We chat for a little bit, and my nerves get calmed. I then begin to walk around to the shuttle where all of the bikes and gear are being loaded up to listen in on the conversations taking place. From what I’m hearing, sounds like there are a good number of first timers and a few returning warriors looking to better their times. One person with a beard approached me and asked about someone on my team, Mike Frazier. “Looks like you’re a Big Pig, do you know Mike Frazier?” Pssh.. Do I know Mike Frazier? Is that even a valid question? Of course I know Mike Frazier!

Frazier and I used to watch The Walking Dead every Sunday night that it’s on at his place. This would seriously help me prepare for the crap-tastic work week that was ahead of me. We always began and ended the night with our secret bear hug. That nobody knows about. But anyway, the person asking was Sean Williamson, a great biker himself. We chatted for a few minutes, and I came to understand that he wasn’t there to race, but to take some pictures and watch all of us suffer. Before I could get any real useful information about the race, I see yet another familiar sight. The Oak Cliff Bicycle Company caravan was driving up the hill! That meant my boys Josh and Jeremy were finally there!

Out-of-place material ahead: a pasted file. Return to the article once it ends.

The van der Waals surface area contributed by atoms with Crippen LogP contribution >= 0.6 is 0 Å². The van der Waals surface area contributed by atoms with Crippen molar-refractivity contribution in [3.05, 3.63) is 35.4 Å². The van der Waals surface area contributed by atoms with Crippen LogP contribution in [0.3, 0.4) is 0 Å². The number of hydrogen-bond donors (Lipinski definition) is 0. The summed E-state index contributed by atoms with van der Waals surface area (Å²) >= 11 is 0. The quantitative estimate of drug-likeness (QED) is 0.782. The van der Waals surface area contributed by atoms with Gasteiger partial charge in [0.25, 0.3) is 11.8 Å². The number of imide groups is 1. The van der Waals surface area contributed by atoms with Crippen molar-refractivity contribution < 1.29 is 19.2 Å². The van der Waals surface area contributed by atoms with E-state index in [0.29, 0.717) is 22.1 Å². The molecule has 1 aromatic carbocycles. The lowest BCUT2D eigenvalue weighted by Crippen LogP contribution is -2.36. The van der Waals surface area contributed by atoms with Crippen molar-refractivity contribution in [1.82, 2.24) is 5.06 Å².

To this day, I can’t express how much seeing those two dudes got me pumped for this race. Now knowing the gang was together, it was time to get serious! I greeted them as they made their way back up the driveway after parking. Both seemed to be in good spirits, which was good to see. We continued talking about the race as we made our way over to the house to complete registration. It was at this point where I found out what would be in store for us the following morning.

What is that you might ask? Breakfast of course! When we worked out our registration, we found out we would have a wonderful spread the following morning of pretty much anything we wanted, just as long as they had it in stock. Pretty much, a peanut butter buffet; pick something out and I’m sure peanut butter would go great on it, especially right before a race. I continue to sign my life away, and then head back outside where the rest of the gang is.